— By Dylan Tramp
It seems through time we have become specialized anglers and have grown content fishing exclusively for one or two species. In reality, it wasn’t that long ago when people were much more opportunistic, hunting and fishing largely to put food on the table.
In much the same vein, most of us cut our teeth fishing for anything and everything that would take our bait. In writing this, I am flooded with memories of summer days spent on the dock with my Grandpa, bobber fishing for anything that would bite. These are truly some of my fondest fishing memories to date.
Somewhere along the line, however, it’s likely we decided which species of fish we enjoyed targeting and became more specialized anglers. While there is nothing wrong with this mentality — after all, why not stick with something you’re good at? — I propose reverting back to our roots and becoming a more opportunistic angler.
Think of it like this: as you spend countless hours struggling to catch your favorite fish species, on the other side of the lake there very well could be a different species that is putting on a feeding frenzy and is absolutely ripe for the picking. By becoming a more opportunistic fisherman, you might just find a new passion, put more fish in the boat and enjoy your time on the water that much more.
I’m not telling you to blindly cast a line into the water and see what bites; rather, I’m simply suggesting broadening your horizons, targeting different species and capitalizing on the best fishing opportunities each season has to offer. To do this, a little background information and general knowledge about each game-fish species in order.
You will quickly notice a trend that some of the best fishing opportunities are heavily influenced by the spawn and seasonal patterns of each species. The spawning period offers anglers a great opportunity as fish prepare or recover from the physical stress of the spawn. Fish will feed heavily prior to and well after spawning, giving anglers ample time to catch a hot bite. Other seasonal factors that might influence or prohibit angler success are changes in water temperature, the seasonal hatch of baitfish or underwater vegetation growth.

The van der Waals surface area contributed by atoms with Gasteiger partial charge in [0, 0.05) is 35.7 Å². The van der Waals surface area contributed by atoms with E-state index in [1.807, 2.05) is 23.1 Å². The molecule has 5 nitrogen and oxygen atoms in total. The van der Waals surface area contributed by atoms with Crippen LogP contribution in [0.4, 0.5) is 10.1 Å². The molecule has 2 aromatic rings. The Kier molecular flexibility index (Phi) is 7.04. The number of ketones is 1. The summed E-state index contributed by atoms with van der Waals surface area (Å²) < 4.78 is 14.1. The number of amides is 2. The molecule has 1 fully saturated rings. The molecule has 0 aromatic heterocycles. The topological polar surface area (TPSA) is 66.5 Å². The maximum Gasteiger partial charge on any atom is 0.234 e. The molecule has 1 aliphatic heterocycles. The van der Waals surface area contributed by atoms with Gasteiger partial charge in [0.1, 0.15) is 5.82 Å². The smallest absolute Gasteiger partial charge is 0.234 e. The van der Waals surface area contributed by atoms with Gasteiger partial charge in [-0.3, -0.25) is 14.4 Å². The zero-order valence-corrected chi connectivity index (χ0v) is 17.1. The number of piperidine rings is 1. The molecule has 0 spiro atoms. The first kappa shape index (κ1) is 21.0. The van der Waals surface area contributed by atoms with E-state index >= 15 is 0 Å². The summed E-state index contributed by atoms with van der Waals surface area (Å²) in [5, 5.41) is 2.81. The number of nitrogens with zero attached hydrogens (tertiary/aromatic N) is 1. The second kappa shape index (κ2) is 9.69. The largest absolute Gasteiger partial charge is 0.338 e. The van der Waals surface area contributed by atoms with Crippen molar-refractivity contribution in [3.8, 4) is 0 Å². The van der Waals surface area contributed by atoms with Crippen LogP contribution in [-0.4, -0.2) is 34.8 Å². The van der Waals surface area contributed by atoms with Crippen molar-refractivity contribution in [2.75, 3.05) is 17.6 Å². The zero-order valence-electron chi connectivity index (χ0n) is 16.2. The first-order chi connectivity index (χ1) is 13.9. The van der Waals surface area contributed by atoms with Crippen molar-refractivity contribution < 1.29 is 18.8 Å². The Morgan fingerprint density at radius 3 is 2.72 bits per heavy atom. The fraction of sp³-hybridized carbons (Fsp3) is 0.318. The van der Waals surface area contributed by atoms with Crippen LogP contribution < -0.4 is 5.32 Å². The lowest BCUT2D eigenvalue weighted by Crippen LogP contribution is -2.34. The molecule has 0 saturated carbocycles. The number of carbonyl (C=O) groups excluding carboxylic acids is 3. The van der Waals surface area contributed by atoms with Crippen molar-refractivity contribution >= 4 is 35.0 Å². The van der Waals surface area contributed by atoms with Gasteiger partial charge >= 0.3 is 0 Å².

What follows is a great roadmap to becoming an opportunistic angler and taking advantage of the hottest bite throughout the spring and summer fishing seasons here in the Dakotas.
Arguably the most productive time to target northern pike is immediately after ice out. If dreams of landing a monster pike over 40 inches inspire you, or you want the most bang for your buck after the ice recedes, consider targeting northern pike.
In our region, pike are the first game fish to spawn each year, doing so as soon as the water reaches approximately 40 degrees. These fish are in search of warm water to lay their eggs, which is why you will likely find them in shallow water. Begin your search in the shallowest bays that you can find. A shallow bay with a dark bottom, such as that of a cattail slough, will be the first part of the lake to warm up and will be a prime habitat for spawning pike. Cast larger lures and cover lots of water — think like a musky angler.
Walleyes are the most popular game fish throughout the upper Midwest, and for good reason. While you can certainly target walleyes year-round and be fairly proficient, early spring is undoubtedly one of the most productive and enticing times to target these fish.
Walleyes begin seeking spawning ground and become heavily concentrated as water temps approach the 40- to 45-degree range. This period, which usually spans from March through April, can be some of the most productive walleye fishing you will find all year.
Like most fish species, once you are able to locate the preferred walleye spawning ground in a given body of water, you can return to this spot each year and find repeated success. A popular place to find pre-spawn river walleyes is below manmade dams or anywhere that you find a break in the current. In lakes or reservoirs, focus on rocky, windswept shorelines with close proximity to deep water.
Due to the colder water temperatures, fishing tactics must not be too aggressive during this time period. A classic jig-and-minnow setup can be tough to beat.
While most anglers are targeting spring walleyes, they often turn a blind eye to the perch that, ironically, they so heavily targeted just a few months ago during ice-fishing season.
Like walleyes, perch also spawn when the water temperature is around 45 degrees. During this timeframe, perch will still be found in large schools, making for some fast-paced action. They will remain in these large schools until water temps reach about 55 degrees.
The water temperature should dictate fishing techniques. While the water is still fairly cold, fish slowly with smaller baits. Live bait is always a fair choice. As the water warms, you can become more aggressive and cast small lures and spinners.
Electronic fish finders can play a key role in locating a large school of perch, or any other schooling fish for that matter. If you see a large ball of fish appear on the screen, anchor yourself for some high-action fishing. Odds are you might be looking at a big school of jumbo perch, crappie or white bass. There’s only one way to find out.
Crappies also present a very fun and fast-paced fishing experience each spring. Like perch, crappies are commonly a schooling fish, and when you find them, you are in for a treat.
The most sought after time to target crappies also happens to be during the spring spawn when water temperatures reach approximately 55 degrees. Crappies tend to spawn in very shallow water, often 2 to 5 feet, presenting a unique fishing experience.
In certain clear-water scenarios you might be able to physically see crappies on their beds and watch the action unfold as they take your bait. Look for spawning crappies near vegetation or submerged structure such as trees or brush piles. It can be increasingly difficult to target crappies after the spawn as they gravitate toward deeper, cooler water as the season progresses and summer grips the landscape.